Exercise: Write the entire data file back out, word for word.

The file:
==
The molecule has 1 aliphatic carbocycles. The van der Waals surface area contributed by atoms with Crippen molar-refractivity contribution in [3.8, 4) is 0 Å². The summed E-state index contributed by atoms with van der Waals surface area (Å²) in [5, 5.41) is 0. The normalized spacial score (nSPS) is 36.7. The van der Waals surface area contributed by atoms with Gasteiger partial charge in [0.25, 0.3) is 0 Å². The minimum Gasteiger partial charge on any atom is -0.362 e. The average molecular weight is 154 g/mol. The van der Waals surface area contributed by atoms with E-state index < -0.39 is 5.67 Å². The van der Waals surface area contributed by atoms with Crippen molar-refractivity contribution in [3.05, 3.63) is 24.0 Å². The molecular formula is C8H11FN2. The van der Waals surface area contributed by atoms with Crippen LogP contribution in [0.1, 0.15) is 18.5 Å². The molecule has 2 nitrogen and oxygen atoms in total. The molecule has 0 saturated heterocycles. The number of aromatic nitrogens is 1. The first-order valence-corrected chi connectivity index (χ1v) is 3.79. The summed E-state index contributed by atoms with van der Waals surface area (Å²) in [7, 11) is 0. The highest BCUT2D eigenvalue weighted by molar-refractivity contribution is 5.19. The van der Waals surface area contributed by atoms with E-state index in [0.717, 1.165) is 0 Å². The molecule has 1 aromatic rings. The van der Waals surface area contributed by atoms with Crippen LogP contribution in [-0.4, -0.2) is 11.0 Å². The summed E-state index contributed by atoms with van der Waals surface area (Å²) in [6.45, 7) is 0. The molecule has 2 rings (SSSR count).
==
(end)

The molecule has 1 aliphatic carbocycles. The van der Waals surface area contributed by atoms with Crippen molar-refractivity contribution in [3.8, 4) is 0 Å². The summed E-state index contributed by atoms with van der Waals surface area (Å²) in [5, 5.41) is 0. The normalized spacial score (nSPS) is 36.7. The van der Waals surface area contributed by atoms with Gasteiger partial charge in [0.25, 0.3) is 0 Å². The minimum Gasteiger partial charge on any atom is -0.362 e. The average molecular weight is 154 g/mol. The van der Waals surface area contributed by atoms with E-state index < -0.39 is 5.67 Å². The van der Waals surface area contributed by atoms with Crippen molar-refractivity contribution in [3.05, 3.63) is 24.0 Å². The molecular formula is C8H11FN2. The van der Waals surface area contributed by atoms with Crippen LogP contribution in [0.1, 0.15) is 18.5 Å². The molecule has 2 nitrogen and oxygen atoms in total. The molecule has 0 saturated heterocycles. The number of aromatic nitrogens is 1. The first-order valence-corrected chi connectivity index (χ1v) is 3.79. The summed E-state index contributed by atoms with van der Waals surface area (Å²) in [7, 11) is 0. The highest BCUT2D eigenvalue weighted by molar-refractivity contribution is 5.19. The van der Waals surface area contributed by atoms with E-state index in [0.717, 1.165) is 0 Å². The molecule has 1 aromatic rings. The van der Waals surface area contributed by atoms with Crippen LogP contribution in [-0.4, -0.2) is 11.0 Å². The summed E-state index contributed by atoms with van der Waals surface area (Å²) in [6.45, 7) is 0. The molecule has 2 rings (SSSR count).